Hyped duel could make this Western true classic

Lakers-Kings animosity focuses on O'Neal-Divac, but series might be `Flop'

Pro Basketball

May 18, 2002|By Milton Kent | Milton Kent,SUN STAFF

There is, of course, no way of telling whether the Sacramento Kings and Los Angeles Lakers will produce a Western Conference finals that can meet all the pre-series expectations.

This much, however, is certain: If the two teams play half as well as they have talked in the lead-in period, this will be a series for the ages.

The chatter started weeks ago as the Kings and Lakers battled for the Pacific Division title and best record in the league, claimed by Sacramento by three games.

As the two teams made their respective way through the Western playoffs, they continued to take potshots at each other, and the talking has been nonstop on the way to today's series opener at Arco Arena in Sacramento.

Most of the talk has focused on the interior matchup between the Lakers' Shaquille O'Neal and the Kings' Vlade Divac. Divac has proclaimed that Sacramento's home-court advantage will be the difference in the series, while O'Neal has heaped scorn on Divac for his propensity to flop when touched, thus drawing fouls.

"This team, Sacramento, hasn't found a way to be consistent [against the Lakers]," said Los Angeles forward Samaki Walker. "So there's got to be doubts in their head whether they can beat this team. Shaq is looking forward to it. Everyone is getting `Flop' T-shirts ready because we know Vlade is going to be doing a lot of that."

O'Neal, who has been slowed through the first two rounds of the playoffs by a chronically sore right big toe, a pair of ankle ailments and a deep cut on his right index finger, may need the motivation, given that he is scoring four points a game fewer in the playoffs than in the regular season.

But the Kings have some injury issues as well. Starting forward Peja Stojakovic, Sacramento's second-leading scorer in the playoffs, missed the final two games of the Kings' semifinal series win over the Dallas Mavericks with a sprained right ankle. Stojakovic is expected to miss the first two games of this series.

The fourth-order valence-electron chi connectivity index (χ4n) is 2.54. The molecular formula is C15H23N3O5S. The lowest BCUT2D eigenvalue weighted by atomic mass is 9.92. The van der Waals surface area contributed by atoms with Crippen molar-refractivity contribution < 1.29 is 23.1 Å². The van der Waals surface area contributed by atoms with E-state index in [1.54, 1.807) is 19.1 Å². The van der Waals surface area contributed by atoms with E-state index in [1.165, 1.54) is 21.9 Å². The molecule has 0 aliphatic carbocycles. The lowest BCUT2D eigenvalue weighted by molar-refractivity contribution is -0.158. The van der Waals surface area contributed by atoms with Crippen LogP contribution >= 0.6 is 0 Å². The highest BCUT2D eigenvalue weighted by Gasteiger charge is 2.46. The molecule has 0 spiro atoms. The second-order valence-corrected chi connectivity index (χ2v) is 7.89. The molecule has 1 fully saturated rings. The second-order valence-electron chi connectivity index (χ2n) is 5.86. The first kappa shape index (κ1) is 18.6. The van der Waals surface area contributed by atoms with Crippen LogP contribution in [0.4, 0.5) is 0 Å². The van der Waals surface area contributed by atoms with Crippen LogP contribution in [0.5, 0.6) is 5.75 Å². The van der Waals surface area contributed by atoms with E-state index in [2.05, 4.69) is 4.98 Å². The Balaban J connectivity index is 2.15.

But the Kings appear to have enough weapons - from second-year reserve Hedo Turkoglu to backup point guard Bobby Jackson to the improvement of starting point guard Mike Bibby, who is scoring 3.5 points more per game in the postseason - to handle Stojakovic's absence.

But Sacramento may be deficient in confidence. After all, the Lakers swept the Kings in last year's Western semifinals, have beaten them in six of their past seven meetings, and won this year's season series, 3-1, including a win at Arco, the toughest place to win for a road team in the NBA this season.

"If we go up there and handle business, if we win two games up there, their team has been known to fold," Walker said. "I watched them on TV last year [against the Lakers] and I basically watched them give up after going down 0-2. If we send a message by going up there and winning two games, we'll definitely have the series in our favor."

Here, too, the Kings seem to have the answer, or at least a decent verbal retort.

"Just come out and whip their [butt], I guess," Jackson said. "That's how you overcome it. There won't be anything else. We've just got to take care of business on the court."

Compiled from interviews, wire services and reports from other newspapers.

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